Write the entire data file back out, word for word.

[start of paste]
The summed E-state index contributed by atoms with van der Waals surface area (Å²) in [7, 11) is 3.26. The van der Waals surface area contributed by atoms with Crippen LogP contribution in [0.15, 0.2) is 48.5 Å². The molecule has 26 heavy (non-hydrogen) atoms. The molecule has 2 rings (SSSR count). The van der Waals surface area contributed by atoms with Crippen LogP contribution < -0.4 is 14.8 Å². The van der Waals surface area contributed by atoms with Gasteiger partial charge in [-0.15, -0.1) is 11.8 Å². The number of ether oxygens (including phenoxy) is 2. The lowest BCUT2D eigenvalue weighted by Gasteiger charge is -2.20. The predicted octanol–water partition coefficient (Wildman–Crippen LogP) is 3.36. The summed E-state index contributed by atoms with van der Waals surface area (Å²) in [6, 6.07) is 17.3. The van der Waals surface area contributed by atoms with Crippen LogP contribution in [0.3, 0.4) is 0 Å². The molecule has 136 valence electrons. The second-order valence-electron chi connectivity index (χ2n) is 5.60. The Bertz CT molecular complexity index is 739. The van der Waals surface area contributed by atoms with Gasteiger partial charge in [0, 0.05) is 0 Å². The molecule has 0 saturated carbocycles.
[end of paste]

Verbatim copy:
The summed E-state index contributed by atoms with van der Waals surface area (Å²) in [7, 11) is 3.26. The van der Waals surface area contributed by atoms with Crippen LogP contribution in [0.15, 0.2) is 48.5 Å². The molecule has 26 heavy (non-hydrogen) atoms. The molecule has 2 rings (SSSR count). The van der Waals surface area contributed by atoms with Crippen LogP contribution < -0.4 is 14.8 Å². The van der Waals surface area contributed by atoms with Gasteiger partial charge in [-0.15, -0.1) is 11.8 Å². The number of ether oxygens (including phenoxy) is 2. The lowest BCUT2D eigenvalue weighted by Gasteiger charge is -2.20. The predicted octanol–water partition coefficient (Wildman–Crippen LogP) is 3.36. The summed E-state index contributed by atoms with van der Waals surface area (Å²) in [6, 6.07) is 17.3. The van der Waals surface area contributed by atoms with Crippen LogP contribution in [0.3, 0.4) is 0 Å². The molecule has 136 valence electrons. The second-order valence-electron chi connectivity index (χ2n) is 5.60. The Bertz CT molecular complexity index is 739. The van der Waals surface area contributed by atoms with Gasteiger partial charge in [0, 0.05) is 0 Å². The molecule has 0 saturated carbocycles.